Three pools kept us wet on sunny sea days, but the four whirlpools were usually full to the brim.
This was the hub of the action when the sun was out. The ship’s two main pools and two whirlpools were located at mid-ship, with the Canopy Bar wedged between them. Odd green flamingo sculptures took flight over the pools.
The Lido stage was used several times each day for outdoor performances and games. These usually started around lunchtime and included live calypso music, a beanbag toss, a golf chipping contest and a hairy chest competition. After dinner, a DJ spun dance tunes some evenings.
Smoking is permitted on the starboard (right) side of the Lido Deck’s outdoor areas.
During the January 2012 renovation of Carnival Spirit, this sun perch was transformed into an adult-only (age 21 and up) area of this ship—the results are great. One of the ship’s three pools is found here, along with a whirlpool that took in the aft view. Sun loungers and semi-private day beds filled up the rest of the deck, and some sunning space was covered with wooden pergolas that screened out some of the sun (the desk is otherwise fully exposed). Waiters from the adjacent full-service bar were available to ply us with drinks, and La Playa Grille was close by, when we needed a snack.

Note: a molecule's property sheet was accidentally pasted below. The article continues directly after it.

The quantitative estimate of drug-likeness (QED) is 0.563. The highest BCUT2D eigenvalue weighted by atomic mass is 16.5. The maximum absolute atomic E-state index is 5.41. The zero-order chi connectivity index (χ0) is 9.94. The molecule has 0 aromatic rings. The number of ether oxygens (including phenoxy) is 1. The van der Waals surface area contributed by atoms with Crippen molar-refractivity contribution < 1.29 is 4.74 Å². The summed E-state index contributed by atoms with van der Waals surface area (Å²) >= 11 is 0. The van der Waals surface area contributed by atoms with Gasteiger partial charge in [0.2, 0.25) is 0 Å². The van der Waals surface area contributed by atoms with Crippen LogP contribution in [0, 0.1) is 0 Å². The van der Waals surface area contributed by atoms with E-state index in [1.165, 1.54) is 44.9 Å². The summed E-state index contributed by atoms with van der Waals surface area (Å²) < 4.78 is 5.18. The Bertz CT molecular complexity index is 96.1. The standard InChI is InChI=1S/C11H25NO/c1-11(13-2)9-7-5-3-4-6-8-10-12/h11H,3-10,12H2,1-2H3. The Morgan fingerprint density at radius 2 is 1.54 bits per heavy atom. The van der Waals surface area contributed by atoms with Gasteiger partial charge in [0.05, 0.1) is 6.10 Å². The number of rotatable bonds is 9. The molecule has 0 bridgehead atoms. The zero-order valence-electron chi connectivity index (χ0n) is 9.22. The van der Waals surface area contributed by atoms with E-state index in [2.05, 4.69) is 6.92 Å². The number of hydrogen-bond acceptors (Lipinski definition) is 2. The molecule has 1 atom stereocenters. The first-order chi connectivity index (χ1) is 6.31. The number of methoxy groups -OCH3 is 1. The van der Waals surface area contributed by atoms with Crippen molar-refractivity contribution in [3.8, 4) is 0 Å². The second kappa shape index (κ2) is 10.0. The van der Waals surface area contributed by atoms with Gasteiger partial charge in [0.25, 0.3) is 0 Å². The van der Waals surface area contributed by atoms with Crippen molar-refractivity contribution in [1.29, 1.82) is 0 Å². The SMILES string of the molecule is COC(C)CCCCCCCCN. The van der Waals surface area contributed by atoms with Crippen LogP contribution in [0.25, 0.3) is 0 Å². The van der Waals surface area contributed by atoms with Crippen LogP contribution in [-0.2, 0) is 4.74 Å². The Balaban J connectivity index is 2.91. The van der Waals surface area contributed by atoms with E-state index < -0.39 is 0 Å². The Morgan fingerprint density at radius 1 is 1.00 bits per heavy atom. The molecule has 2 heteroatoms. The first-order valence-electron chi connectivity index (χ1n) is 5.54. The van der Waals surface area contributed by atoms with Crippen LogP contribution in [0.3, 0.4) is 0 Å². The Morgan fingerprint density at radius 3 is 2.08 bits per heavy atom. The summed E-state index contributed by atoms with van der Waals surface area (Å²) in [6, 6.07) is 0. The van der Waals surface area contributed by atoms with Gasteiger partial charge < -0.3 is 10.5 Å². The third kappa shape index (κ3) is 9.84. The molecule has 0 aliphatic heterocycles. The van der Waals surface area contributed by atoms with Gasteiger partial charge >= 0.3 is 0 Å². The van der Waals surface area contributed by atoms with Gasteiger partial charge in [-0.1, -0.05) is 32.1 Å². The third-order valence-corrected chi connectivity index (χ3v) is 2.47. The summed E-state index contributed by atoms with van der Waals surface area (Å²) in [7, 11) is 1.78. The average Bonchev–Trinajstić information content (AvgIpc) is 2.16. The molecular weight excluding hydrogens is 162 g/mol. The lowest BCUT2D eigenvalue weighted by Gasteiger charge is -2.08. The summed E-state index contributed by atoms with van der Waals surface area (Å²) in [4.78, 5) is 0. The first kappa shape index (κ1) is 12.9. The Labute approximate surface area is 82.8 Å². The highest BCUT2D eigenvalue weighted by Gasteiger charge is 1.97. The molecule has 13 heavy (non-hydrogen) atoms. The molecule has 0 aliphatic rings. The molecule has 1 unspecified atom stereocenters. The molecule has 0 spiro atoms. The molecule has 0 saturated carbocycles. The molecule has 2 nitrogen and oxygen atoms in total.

The mood is generally pretty quiet back here, but we had a couple minor quibbles. One, when the kids (and adults) were using the slides at the waterpark, their screams were audible. We also found the whirlpool was often packed with bodies, like sardines, and the day beds (which were big enough for two) were usually grabbed early in the day and it was hard to snag one thereafter.
Otherwise, we found the kids- and teens-free Serenity Retreat to be a fine addition to Carnival Spirit.
Refurbished and expanded in January 2012, this is a great play area for kids, with a splash pool and small slides for the little tykes. The kiddie area is anchored by the Power Drencher, a giant bucket that continuously filled with water until tipping over. Twister was a slide that corkscrewed around—parents should know in advance the minimum height restriction was 42 inches. Green Thunder was an even taller slide, towering over all but the ship’s main funnel and plunging into a winding turn that circled out beyond the ship’s starboard side. Carnival calls this the “steepest water slide at sea”—we have no reason to doubt this. In fact, quite a few of us adults enjoyed these two slides.
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